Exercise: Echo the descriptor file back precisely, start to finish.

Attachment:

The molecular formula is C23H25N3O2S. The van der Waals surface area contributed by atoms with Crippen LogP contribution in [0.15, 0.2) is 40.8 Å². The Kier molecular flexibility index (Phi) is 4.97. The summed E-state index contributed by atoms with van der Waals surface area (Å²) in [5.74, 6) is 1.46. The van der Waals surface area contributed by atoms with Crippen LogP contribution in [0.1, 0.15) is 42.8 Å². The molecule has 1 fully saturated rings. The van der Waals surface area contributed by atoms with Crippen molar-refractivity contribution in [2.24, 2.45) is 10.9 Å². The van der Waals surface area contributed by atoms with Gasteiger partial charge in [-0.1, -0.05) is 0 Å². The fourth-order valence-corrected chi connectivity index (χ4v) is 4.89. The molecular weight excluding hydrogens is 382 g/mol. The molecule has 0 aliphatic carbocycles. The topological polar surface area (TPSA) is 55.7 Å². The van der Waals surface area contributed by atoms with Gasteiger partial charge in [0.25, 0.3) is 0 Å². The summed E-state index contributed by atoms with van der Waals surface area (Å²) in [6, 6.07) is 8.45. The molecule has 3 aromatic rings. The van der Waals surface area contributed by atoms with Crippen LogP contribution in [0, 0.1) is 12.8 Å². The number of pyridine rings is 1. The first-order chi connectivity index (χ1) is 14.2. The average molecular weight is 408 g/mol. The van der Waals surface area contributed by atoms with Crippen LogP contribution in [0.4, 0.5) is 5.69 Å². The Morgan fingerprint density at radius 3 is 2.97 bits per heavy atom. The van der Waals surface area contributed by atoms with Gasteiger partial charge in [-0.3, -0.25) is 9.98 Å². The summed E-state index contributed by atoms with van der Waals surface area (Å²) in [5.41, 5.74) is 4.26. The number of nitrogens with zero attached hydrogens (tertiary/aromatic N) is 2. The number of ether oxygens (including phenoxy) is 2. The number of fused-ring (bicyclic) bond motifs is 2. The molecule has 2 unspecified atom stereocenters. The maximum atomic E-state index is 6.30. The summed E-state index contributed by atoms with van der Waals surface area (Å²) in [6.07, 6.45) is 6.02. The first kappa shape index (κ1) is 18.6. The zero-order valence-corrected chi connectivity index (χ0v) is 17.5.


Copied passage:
The molecular formula is C23H25N3O2S. The van der Waals surface area contributed by atoms with Crippen LogP contribution in [0.15, 0.2) is 40.8 Å². The Kier molecular flexibility index (Phi) is 4.97. The summed E-state index contributed by atoms with van der Waals surface area (Å²) in [5.74, 6) is 1.46. The van der Waals surface area contributed by atoms with Crippen LogP contribution in [0.1, 0.15) is 42.8 Å². The molecule has 1 fully saturated rings. The van der Waals surface area contributed by atoms with Crippen molar-refractivity contribution in [2.24, 2.45) is 10.9 Å². The van der Waals surface area contributed by atoms with Gasteiger partial charge in [-0.1, -0.05) is 0 Å². The fourth-order valence-corrected chi connectivity index (χ4v) is 4.89. The molecular weight excluding hydrogens is 382 g/mol. The molecule has 0 aliphatic carbocycles. The topological polar surface area (TPSA) is 55.7 Å². The van der Waals surface area contributed by atoms with Gasteiger partial charge in [0.25, 0.3) is 0 Å². The summed E-state index contributed by atoms with van der Waals surface area (Å²) in [6, 6.07) is 8.45. The molecule has 3 aromatic rings. The van der Waals surface area contributed by atoms with Crippen LogP contribution in [0, 0.1) is 12.8 Å². The number of pyridine rings is 1. The first-order chi connectivity index (χ1) is 14.2. The average molecular weight is 408 g/mol. The van der Waals surface area contributed by atoms with Crippen LogP contribution in [0.4, 0.5) is 5.69 Å². The Morgan fingerprint density at radius 3 is 2.97 bits per heavy atom. The van der Waals surface area contributed by atoms with Gasteiger partial charge in [-0.3, -0.25) is 9.98 Å². The summed E-state index contributed by atoms with van der Waals surface area (Å²) in [5.41, 5.74) is 4.26. The number of nitrogens with zero attached hydrogens (tertiary/aromatic N) is 2. The number of ether oxygens (including phenoxy) is 2. The number of fused-ring (bicyclic) bond motifs is 2. The molecule has 2 unspecified atom stereocenters. The maximum atomic E-state index is 6.30. The summed E-state index contributed by atoms with van der Waals surface area (Å²) in [6.07, 6.45) is 6.02. The first kappa shape index (κ1) is 18.6. The zero-order valence-corrected chi connectivity index (χ0v) is 17.5.